Anyone can become a licensed amateur radio operator. There are more than 725,000 licensed hams in the United States, as young as 5 and as old as 100. The Wireless Society of Southern Maine is ready to help anyone get involved and licensed right here in Scarborough. The club meets on the 2nd Thursday of each month at the Scarborough Public Safety Building, located at 275 U.S. Route 1.

For more information about Field Day, and amateur radio in general, please visit: http://www.mainehamradio.com

The Maine 2 Meter FM Simplex Challenge is this Saturday!

The 12th Annual Maine 2 Meter FM Simplex Challenge takes place Saturday, March 26th, from 12PM – 4PM!

Contacts are limited to FM Simplex on the 2 meter band.

Participants may be entered as either fixed or mobile, (but not as both).

Exchange – Exchange items include your call sign, the name of the city, village, town, or township you are operating from, and your power level. Rovers and mobiles must be within the city limits of whatever city they claim to be operating from. If you are operating from a served agency station, you should also include this with your exchange. Specify which agency you serve, for example, “SKYWARN,” “EOC,” or “Red Cross.” On the log sheets, however, there will only be a place to notate whether or not the station is operating from a served agency.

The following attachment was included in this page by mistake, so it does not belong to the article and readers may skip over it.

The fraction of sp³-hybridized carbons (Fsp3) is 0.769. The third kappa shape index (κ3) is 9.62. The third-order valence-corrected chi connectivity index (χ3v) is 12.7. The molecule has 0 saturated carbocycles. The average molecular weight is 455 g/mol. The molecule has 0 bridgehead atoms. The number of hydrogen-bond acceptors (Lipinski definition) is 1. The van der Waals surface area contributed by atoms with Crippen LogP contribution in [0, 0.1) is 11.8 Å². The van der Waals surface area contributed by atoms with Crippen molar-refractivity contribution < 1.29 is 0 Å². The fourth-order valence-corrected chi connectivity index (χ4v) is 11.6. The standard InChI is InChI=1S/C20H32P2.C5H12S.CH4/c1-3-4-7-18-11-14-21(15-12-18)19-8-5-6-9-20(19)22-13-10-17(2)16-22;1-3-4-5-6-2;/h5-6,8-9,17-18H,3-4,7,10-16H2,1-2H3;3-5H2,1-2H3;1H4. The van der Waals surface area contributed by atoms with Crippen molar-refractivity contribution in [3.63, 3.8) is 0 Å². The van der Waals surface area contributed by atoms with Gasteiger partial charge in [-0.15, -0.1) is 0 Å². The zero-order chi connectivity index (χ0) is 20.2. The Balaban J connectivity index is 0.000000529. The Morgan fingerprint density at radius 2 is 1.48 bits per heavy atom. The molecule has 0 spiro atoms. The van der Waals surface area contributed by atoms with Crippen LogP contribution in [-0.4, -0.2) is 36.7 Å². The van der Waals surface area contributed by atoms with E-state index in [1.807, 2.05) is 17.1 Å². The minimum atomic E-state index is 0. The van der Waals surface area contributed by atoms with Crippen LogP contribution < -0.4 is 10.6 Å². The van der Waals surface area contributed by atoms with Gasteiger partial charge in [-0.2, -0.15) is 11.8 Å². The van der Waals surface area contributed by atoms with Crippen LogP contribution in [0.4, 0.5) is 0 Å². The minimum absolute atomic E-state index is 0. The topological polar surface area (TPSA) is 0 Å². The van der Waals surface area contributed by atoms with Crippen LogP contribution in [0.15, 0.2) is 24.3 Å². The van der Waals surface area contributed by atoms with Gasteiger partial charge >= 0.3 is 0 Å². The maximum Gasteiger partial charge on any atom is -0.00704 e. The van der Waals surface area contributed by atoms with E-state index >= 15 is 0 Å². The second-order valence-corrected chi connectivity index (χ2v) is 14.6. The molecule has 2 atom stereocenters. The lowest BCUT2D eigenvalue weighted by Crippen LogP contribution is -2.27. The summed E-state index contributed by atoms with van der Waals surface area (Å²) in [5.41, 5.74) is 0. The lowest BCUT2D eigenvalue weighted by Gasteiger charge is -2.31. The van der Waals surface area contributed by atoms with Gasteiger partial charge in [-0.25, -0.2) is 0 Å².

City or Town – This is simply the name of the city or town you are operating from. If you do not live within the city limits, use the name of the town or municipality to which mail or a package would be addressed. For mobile entries, use the name of the city or town you are in, or the closest city or town.

Power levels are defined as follows:
QRP – 5 watts or less
Medium Power – greater than 5 watts, but less than 100
High Power – 100 watts or more

Enter as either Fixed (either at home or portable) or Mobile (roving).

Click here for complete rules and details, including Entry Forms and Log Sheets, for the 2022 Maine 2 Meter FM Simplex Challenge.

WSSM-ECT Training Net – Thursday, March 24th, at 7:00 PM

Please join us this evening at 7:00 PM on the W1QUI 147.090 (+ / 100) repeater, for our monthly On-Air Drill!